Pathways to Justice®: Stories

The Arc of Pikes Peak

Pathways for Justice – Empowering Chapters to Create Real Change

The mission of The Arc’s National Center on Criminal Justice and Disability® is to bridge the gap between the criminal justice and disability worlds. While the center serves many functions, one of the most exciting initiatives is the Pathways to Justice® Program.

Pathways to Justice is a comprehensive program that begins with building a community-based response through the creation of Disability Response Teams (or DRTs). Once formed, these teams work to educate law enforcement, victim advocates, legal professionals, and others in the criminal justice system about cracks in the system that can have devastating effects on people with disabilities – especially those with “invisible” disabilities. This first of its kind program is equipping chapters of The Arc, in a way never attempted before, to build lasting and meaningful relationships with criminal justice professionals, and one shining example where this is happening is Pikes Peak, Colorado.

The Arc of Pikes Peak was one of only five chapters selected to pilot the Pathways to Justice training. The chapter supports people with I/DD who get involved in the criminal justice system and provides direct advocacy within the court system for a number of clients. The chapter was eager to bring Pathways to Justice to their community in order to bolster their already growing outreach in this area.

Recently, their DRT had the opportunity to put what they learned in to practice by working together to divert a suspect with I/DD from the criminal justice system. A staff person from Pikes Peak BOCES (Board of Cooperative Educational Services) called their chapter with a crisis situation. BOCES staff stated that one of their clients – a 19 year with autism in transition services - met a girl who said she was of age but was actually only 13 years old. Allegedly, they ‘hooked up’ but did not have sex. However, the girl’s friends told their parents who subsequently reported this to authorities. The 19 year old young man was in trouble and BOCES staff hoped The Arc could help.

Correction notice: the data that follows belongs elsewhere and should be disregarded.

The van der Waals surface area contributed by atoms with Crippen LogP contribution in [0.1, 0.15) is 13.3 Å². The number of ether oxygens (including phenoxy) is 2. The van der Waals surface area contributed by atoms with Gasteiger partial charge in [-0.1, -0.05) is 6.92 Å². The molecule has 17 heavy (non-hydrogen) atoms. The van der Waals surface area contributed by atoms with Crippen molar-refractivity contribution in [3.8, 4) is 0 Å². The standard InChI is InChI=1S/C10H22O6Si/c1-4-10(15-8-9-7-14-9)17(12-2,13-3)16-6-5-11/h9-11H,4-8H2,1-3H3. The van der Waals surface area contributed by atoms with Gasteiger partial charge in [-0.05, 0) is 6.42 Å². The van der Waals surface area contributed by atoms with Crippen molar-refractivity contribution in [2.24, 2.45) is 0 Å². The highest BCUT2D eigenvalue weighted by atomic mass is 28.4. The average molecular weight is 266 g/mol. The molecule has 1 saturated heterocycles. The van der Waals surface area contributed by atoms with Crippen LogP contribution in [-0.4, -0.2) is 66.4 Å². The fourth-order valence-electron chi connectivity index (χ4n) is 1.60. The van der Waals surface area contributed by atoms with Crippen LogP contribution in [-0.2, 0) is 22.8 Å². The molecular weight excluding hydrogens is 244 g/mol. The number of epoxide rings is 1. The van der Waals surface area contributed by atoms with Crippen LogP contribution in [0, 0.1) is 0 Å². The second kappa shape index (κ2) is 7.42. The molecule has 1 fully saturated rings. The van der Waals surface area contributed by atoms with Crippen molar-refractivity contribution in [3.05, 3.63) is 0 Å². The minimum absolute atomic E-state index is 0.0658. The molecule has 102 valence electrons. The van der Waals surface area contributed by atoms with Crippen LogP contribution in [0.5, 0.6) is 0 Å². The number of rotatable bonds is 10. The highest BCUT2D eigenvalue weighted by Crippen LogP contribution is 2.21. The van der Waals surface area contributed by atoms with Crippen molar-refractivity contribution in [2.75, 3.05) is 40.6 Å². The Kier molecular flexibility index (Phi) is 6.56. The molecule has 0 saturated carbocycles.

Thanks to the Pathways to Justice training, the chapter quickly reached out to Officer Sean Collins, one of their DRT members, to find out if the Sex Crimes Unit had interviewed the young man yet. Officer Collins called Sex Crimes Unit and informed them that the young man has a disability and learned that they hadn’t interviewed the suspect yet, but would in the near future. The chapter staff asked Officer Collins to notify them when the young man was brought in for questioning, because it was critical that the suspect not be alone without representation or an advocate. Officer Collins agreed to this request and helped make arrangements. The quick coordination among just a few DRT members responding to a crisis situation enabled The Arc to be involved early on in the process. This small act of early intervention will help to ensure that the suspect obtains proper due process and is provided the assistance he will need every step of the way in the criminal justice system.

Another benefit of Pathways to Justice is that it helped the chapter expand training to new audiences. The program allows all of those who are involved in the criminal justice system, from police officers to probation officers, to become more empathetic to those with disabilities and more patient. For example, group therapy wasn’t working for an individual because group settings caused great anxiety and angst. Thankfully a probation officer, who was recently trained by The Arc of Pikes Peak, advocated that the client be placed in individual therapy, which would increase the chances for successful completion of their therapy.

The impact of Pathways to Justice is significant and lasting, because it is filling a gaping hole in knowledge not only for criminal justice professionals, but for the disability community as well.